“There is so much potential but there are gaps in the knowledge of what this can do,” Beltran said. “We’ve found this perfect area where innovation and education merge, so we teach a class – we learn, they learn and we’re all evolving a technology.”

In another SXSW panel, Ryan Salts, outreach director at Cafe Commerce’s Break Fast and Launch program, facilitated a discussion about niche beverage makers and how they’ve grown successful businesses in San Antonio.

Manny Carral, co-founder of Revolucion Coffee + Juice; Boyan Kalusevic, co-founder of Dorćol Distilling Co.; and Cathy Tarasovic, partner of Shrub Drinks, shared their experiences as entrepreneurs in the local craft beverage scene.

San Antonians (from left) Ryan Salts, Manny Carral, Cathy Tarasovic and Boyan Kalusevic react to an attendee's question on niche beverage businesses at Austin's Driskill Hotel on Monday, March 14, 2016. Photo by Edmond Ortiz

San Antonians (from left) Ryan Salts, Manny Carral, Cathy Tarasovic and Boyan Kalusevic react to an attendee’s question on niche beverage businesses at Austin’s Driskill Hotel on Monday, March 14, 2016. Photo by Edmond Ortiz

Ventures such as the ones Carral and his fellow panelists run are based on lean business models, he said, similar in nature to those that support technology startups. But in this case, the lean business model is applied to a brick-and-mortar business where efforts to introduce new products are challenging. Revolucion has long aimed to promote health and fitness in San Antonio, Carral said.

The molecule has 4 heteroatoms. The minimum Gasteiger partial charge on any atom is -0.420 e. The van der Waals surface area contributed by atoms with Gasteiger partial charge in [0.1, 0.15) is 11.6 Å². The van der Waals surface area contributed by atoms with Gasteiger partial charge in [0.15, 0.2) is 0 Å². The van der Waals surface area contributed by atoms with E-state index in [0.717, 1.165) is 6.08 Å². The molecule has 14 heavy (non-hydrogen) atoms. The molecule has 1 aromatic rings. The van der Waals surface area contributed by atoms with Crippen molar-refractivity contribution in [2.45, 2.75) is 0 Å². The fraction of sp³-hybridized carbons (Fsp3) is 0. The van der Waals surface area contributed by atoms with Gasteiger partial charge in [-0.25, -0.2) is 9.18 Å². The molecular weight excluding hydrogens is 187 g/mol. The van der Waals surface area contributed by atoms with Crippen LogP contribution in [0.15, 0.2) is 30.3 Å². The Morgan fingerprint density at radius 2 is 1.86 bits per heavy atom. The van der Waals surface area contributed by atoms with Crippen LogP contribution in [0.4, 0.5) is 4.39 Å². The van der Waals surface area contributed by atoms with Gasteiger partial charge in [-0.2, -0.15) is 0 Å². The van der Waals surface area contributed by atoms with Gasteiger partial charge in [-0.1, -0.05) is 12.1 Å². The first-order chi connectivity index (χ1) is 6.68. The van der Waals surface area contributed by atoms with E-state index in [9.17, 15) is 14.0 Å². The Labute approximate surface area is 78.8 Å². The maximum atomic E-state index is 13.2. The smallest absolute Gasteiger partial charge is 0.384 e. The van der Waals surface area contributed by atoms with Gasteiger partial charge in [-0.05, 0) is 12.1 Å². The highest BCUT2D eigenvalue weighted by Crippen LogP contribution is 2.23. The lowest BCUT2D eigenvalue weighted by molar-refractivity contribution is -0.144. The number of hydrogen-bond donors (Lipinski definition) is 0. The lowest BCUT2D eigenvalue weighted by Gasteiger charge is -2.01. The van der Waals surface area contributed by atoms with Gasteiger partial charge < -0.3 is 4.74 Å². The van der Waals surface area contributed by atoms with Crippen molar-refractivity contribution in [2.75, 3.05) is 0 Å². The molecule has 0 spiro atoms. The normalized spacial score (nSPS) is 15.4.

“We kind of disrupted the scene. Back then, nobody was really selling coffee and juice. Now, all the coffee shops sell juice,” Carral said. Revolucion is now emphasizing juices and by-products of the juicing business, he added, including vegetable chips and kombucha.

While Dorćol keeps making its signature rakia (apricot brandy), it will launch beer brewery operations later this spring. It is rarity for a distiller to branch off and make beer, Kalusevic admitted, but he and his colleagues think it’s the right time to diversify their business, and Southtown – where the distillery/craft bar is based – is a perfect location.

“We did the demographics and found that the Southside is exactly where a $60 bottle of brandy belongs,” Kalusevic joked. The distillery’s South Flores Street location is ideal, he added, because utilities are adequate and the community is thriving.

“It’s home. Someone has asked me why don’t we move to Austin or Houston. We could, but we’re San Antonio products,” Kalusevic said.

Tarasovic has spent more than 30 years in San Antonio, and said she cannot think of a better place to grow her business, which offers artisanal drinking vinegars.

“It’s been a great city. I’ve watched it grow so much,” she said. “It’s a trendier city, and a lot of great restaurants and bars are coming in.”

 

https://rivardreport.wildapricot.org

 

*Top image: Casa San Antonio at SXSW. Photo by Scott Ball.